Microscopy was done as described5,50,53. Briefly, live embryos and fry were visualized using a Leica MZFLIII stereo microscope equipped with a Fluo III UV-light system and a GFP2 filter and photographed by using a Nikon E4500 digital camera (Nikon Corp). For documentation at larger magnification, live embryos and fry were observed and photographed on Zeiss Axiovert2 invert microscope equipped with a Zeiss AxioCam MRc digital camera and AxioVision 4 software.
Statistical analyses were calculated by using GraphPad Prism v4.0. Data consolidated were presented as mean±s.d.
How to cite this article: Li, M. et al. Dazl is a critical player for primordial germ cell formation in medaka. Sci. Rep. 6, 28317; doi: 10.1038/srep28317 (2016).
We thank Jiaorong Deng for fish breeding, Veronica Wong and Choy Mei Foong for laboratory management. This work was supported by grants to M.L. from the National Natural Science Foundation of China (31372520), Shanghai Pujiang Program (15PJ1403100), Shanghai Universities Young Teachers Training Program (A1-2035-15-0021-04) and the Doctor Startup Fund of Shanghai Ocean University (A2-0302-14-300061) and to Y.H. from the National Research Foundation of Singapore (NRF-CRP7-2010-03).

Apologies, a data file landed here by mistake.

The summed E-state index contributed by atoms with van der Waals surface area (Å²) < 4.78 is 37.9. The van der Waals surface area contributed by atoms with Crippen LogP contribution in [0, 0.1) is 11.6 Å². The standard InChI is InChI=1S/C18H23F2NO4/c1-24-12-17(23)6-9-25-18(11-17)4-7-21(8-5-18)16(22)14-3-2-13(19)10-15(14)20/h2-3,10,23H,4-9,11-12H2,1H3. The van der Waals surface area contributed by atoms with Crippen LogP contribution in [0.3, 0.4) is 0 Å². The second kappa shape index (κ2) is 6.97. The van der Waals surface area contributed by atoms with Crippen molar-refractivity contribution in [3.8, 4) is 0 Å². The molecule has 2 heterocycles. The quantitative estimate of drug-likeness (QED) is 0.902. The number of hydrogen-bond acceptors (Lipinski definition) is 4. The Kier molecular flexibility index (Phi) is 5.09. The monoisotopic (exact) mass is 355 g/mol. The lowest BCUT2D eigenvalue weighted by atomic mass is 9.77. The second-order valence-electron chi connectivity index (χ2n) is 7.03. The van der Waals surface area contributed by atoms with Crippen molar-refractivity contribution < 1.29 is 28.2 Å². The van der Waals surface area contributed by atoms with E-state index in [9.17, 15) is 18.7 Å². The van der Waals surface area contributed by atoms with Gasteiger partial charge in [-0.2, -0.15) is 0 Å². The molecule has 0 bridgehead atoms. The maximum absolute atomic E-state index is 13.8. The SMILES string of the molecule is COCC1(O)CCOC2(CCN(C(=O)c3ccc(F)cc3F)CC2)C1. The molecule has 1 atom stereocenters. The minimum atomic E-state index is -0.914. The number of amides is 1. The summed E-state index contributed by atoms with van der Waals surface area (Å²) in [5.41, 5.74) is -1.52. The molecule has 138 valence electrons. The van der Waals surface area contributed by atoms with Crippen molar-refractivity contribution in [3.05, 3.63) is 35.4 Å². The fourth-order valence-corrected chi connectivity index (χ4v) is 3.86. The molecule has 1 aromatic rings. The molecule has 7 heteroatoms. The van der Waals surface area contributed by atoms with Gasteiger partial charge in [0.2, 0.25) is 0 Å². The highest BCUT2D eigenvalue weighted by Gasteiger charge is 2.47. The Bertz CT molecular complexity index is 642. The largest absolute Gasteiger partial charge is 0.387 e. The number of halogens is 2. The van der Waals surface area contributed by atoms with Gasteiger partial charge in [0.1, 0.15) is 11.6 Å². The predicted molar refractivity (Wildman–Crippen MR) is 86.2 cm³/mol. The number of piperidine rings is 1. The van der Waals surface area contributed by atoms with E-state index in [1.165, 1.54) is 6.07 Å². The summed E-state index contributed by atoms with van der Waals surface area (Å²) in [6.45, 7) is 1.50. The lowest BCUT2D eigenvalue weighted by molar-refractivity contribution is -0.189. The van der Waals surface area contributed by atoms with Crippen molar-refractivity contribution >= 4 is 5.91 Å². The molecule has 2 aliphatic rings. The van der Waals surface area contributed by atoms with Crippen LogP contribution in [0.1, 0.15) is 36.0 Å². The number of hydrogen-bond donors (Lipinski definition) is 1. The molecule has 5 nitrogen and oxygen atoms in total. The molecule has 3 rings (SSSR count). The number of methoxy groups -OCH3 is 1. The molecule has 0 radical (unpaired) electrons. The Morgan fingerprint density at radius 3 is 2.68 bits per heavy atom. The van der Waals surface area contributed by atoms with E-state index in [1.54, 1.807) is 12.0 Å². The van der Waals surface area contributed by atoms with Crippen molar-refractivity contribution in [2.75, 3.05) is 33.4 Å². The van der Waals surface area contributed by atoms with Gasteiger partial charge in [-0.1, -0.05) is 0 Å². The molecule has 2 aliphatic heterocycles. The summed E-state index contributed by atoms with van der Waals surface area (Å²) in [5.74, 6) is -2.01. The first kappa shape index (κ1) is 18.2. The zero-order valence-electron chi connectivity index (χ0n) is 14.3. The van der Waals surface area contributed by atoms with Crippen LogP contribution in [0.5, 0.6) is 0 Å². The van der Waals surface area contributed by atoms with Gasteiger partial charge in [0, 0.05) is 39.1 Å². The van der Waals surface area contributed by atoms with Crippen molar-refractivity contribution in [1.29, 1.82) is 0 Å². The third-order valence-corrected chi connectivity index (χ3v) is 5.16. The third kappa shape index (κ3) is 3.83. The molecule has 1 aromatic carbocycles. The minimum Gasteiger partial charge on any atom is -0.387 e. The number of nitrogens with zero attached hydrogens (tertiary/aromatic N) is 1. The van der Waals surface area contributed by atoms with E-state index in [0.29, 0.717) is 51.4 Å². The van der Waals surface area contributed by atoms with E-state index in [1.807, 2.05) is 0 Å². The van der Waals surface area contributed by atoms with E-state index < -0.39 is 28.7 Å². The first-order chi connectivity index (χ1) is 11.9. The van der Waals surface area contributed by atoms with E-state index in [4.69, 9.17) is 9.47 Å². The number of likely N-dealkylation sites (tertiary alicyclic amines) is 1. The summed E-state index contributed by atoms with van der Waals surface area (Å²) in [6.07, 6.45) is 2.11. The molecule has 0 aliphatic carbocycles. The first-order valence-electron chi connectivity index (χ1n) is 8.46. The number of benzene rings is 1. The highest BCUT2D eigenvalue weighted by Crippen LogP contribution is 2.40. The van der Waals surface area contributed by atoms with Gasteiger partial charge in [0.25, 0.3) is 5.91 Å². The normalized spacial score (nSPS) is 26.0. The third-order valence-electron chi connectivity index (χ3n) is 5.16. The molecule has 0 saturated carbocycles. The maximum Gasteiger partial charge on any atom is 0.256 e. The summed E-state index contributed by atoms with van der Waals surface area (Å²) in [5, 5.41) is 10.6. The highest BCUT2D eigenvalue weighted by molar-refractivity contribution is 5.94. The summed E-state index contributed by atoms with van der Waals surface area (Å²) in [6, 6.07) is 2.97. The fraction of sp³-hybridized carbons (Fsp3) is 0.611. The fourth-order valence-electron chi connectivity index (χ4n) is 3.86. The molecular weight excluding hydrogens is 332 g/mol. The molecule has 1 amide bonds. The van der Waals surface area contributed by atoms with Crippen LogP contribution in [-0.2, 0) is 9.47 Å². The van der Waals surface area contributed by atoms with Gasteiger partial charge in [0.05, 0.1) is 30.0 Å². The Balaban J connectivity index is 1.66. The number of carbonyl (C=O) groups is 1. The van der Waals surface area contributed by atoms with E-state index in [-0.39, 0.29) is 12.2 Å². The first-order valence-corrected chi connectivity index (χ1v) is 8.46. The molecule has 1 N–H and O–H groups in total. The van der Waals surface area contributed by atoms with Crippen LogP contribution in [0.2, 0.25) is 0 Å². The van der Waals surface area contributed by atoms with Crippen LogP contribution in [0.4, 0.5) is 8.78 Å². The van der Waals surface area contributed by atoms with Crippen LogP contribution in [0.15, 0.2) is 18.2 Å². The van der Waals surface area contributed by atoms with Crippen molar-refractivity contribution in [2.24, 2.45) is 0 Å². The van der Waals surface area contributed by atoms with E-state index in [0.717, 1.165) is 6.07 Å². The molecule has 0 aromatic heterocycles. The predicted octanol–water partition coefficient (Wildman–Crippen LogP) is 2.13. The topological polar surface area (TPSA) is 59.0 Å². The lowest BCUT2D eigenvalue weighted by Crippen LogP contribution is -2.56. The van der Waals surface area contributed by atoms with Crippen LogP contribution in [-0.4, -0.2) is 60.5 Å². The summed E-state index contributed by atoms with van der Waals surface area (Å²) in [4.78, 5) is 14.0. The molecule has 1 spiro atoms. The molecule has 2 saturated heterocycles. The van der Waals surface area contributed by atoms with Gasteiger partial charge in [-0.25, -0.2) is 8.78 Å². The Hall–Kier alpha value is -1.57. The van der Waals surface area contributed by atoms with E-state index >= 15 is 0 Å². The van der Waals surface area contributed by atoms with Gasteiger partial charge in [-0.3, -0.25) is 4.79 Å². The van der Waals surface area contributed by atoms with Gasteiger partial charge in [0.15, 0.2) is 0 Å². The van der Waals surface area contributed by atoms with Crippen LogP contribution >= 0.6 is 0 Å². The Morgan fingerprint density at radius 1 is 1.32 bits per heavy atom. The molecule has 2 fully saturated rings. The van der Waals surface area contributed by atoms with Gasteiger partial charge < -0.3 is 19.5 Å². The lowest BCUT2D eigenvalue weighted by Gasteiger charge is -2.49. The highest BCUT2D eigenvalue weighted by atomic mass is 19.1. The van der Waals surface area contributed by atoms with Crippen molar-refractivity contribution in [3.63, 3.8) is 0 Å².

Author Contributions M.L. designed the study. M.L., F.Z., Z.L. and N.H. did research. M.L. and Y.H. wrote the paper.